Brexit — Legal and Political Fault Lines

Paul Daly April 27, 2017

I have posted an extended note on the UK Supreme Court’s decision in R (Miller) v Secretary of State for Exiting the European Union on SSRN. My analytical framework is the one I developed in this post, which I wrote between the first-instance and Supreme Court decisions. I was initially quite positive about the Supreme Court’s decision, but became increasingly sceptical about its merits as I worked on this note. I still think there might be something to be said for the Supreme Court’s central conclusion — that Article 50 could not be triggered without legislative authorisation — but the reasoning is, on close analysis, unsatisfactory.

Finding a home in print for an extended note of this nature, especially several months after the decision, is a tricky proposition; any suggestions are welcome as, indeed, are comments on the substance of the note.

Here is the abstract:

The argument I will advance in this extended note on the United Kingdom Supreme Court’s decision in R (Miller) v Secretary of State for Exiting the European Union is that the decision and its aftermath can be usefully understood by reference to three fault lines: between form and substance (Part I); between the old constitution and the new constitution (Part II); and between political accountability and legal accountability (Part III). The decision and the academic debate the litigation provoked revealed that British lawyers are deeply divided about how to resolve important questions about the relationship between Parliament, the executive and the courts. And the legislative response to Miller reveals that the fault lines can operate differently in a political context than they do in a legal context (Part IV).

Drawing the fault lines I have described and using them as analytical tools achieves three objectives.

First, using the fault lines as analytical tools enhances the legal community’s understanding of Miller by placing the resolution of the issue relating to the triggering of Article 50 in a broader context. The litigation raised important questions about the way British lawyers understand their constitution, in particular, how to accommodate constitutional innovations such as EU membership, referendums and devolution.

Second, illustrating that important tensions are to be found in the decision of the majority of the Court. For instance, on the juridical effect of triggering Article 50, substance trumped form, but when it came to the impact of triggering Article 50 on the devolution arrangements, form trumped substance; the ‘constitutional’ nature of the 1972 Act weighed heavily in the balance, but other constitutional innovations, such as referendums and devolution, exerted next to no weight at all; and although the executive’s political accountability as a matter of constitutional convention was deemed to be insufficient justification for avoiding parliamentary authorisation for the triggering of Article 50, the enforcement of constitutional conventions relating to devolution was left entirely to political actors. The fault lines thus expose important tensions in the reasoning of the Miller majority.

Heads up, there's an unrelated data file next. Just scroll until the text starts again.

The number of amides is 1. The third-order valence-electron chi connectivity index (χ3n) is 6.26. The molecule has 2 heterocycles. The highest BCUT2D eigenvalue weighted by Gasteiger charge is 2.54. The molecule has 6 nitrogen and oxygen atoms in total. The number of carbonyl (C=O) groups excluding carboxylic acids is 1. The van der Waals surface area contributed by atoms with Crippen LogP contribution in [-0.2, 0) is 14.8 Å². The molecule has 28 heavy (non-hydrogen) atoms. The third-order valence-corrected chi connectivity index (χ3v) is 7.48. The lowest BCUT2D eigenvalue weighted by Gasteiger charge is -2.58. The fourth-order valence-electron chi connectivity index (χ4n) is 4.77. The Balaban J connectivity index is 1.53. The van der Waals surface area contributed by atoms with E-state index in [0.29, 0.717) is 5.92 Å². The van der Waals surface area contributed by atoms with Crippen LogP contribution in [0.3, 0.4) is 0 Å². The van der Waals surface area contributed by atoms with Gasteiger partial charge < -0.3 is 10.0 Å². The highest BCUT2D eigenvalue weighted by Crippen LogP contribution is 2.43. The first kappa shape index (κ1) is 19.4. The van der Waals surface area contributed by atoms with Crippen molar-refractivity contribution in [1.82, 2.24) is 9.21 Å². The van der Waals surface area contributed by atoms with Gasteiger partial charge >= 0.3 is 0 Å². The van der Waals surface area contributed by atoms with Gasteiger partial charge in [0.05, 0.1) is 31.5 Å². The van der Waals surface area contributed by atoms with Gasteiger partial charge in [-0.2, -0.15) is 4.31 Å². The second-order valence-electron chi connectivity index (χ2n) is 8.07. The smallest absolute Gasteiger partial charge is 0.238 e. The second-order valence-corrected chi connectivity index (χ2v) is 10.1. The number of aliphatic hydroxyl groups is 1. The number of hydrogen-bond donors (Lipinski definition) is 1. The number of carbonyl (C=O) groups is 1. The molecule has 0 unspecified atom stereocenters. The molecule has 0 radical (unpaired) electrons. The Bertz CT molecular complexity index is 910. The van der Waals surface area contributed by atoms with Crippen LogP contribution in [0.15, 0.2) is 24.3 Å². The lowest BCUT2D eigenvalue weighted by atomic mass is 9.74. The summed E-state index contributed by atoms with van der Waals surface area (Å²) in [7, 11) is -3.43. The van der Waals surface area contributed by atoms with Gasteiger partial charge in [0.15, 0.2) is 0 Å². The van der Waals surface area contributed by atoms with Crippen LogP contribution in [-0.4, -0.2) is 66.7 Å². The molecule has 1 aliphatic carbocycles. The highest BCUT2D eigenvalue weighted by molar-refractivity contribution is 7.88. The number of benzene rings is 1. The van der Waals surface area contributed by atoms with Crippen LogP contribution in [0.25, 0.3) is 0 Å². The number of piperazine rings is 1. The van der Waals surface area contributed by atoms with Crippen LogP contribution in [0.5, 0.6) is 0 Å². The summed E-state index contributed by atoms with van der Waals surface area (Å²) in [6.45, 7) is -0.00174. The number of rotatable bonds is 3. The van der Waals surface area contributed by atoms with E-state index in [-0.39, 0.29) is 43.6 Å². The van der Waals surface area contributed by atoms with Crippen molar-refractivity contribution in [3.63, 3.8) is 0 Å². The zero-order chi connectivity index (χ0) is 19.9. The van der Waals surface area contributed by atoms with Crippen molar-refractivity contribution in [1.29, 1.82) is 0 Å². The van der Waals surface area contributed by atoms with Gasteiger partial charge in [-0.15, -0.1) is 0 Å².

Third, demonstrating that these fault lines are political as well as legal. The relationship between form and substance, old and new and political and legal shaped Parliament’s response to Miller just as much as it shaped the judgments of the Court and the first-instance courts. In the political arena, interestingly, form triumphed over substance, the referendum result carried decisive weight, and confidence about the effectiveness of conventional methods of parliamentary oversight of the executive outweighed concerns about the need for legal protection of the interests of individuals or Parliament. This does not represent an additional criticism of the judges. I mean only to highlight how the legislative response to Miller demonstrates that, under Britain’s constitutional arrangements, legal and political actors do not respond in the same way to the same stimuli. This phenomenon may not be unique to Britain, but if so, Miller is a striking example that ought to be of interest to constitutional lawyers in other jurisdictions.

Download the paper here.

Readers may also be interested in Professor Mark Elliott’s very critical scholarly analysis of Miller. You can download Professor Elliott’s paper from SSRN. Here is the abstract:

In R (Miller) v Secretary of State for Exiting the European Union, the Supreme Court of the United Kingdom (a) held that the UK Government had no prerogative power to initiate the formal process whereby the UK will withdraw from the EU and (b) declined to recognise any requirement that the devolved legislatures’ consent be obtained in respect of legislation authorising the Government to commence the withdrawal process. This article critically examines Miller, arguing that the majority’s analysis veers between unwarranted muscularity in relation to the prerogative issue and unnecessary conservatism as regards the devolution issue. The article goes on to argue that while the majority judgment’s restrictive approach to the prerogative may be viewed as a progressive victory for constitutional principle, such an evaluation can be sustained only if a set of relatively traditional constitutional premises are adopted to begin with. The article also contends that the general approach adopted by the majority is problematic, given its willingness to invoke arguments of constitutional principle without adequately engaging with questions about what the pertinent principles are, and argues that such an intellectually lackadaisical mode of constitutional adjudication is to be deprecated.

Updated April 27, 2017 at 07:23.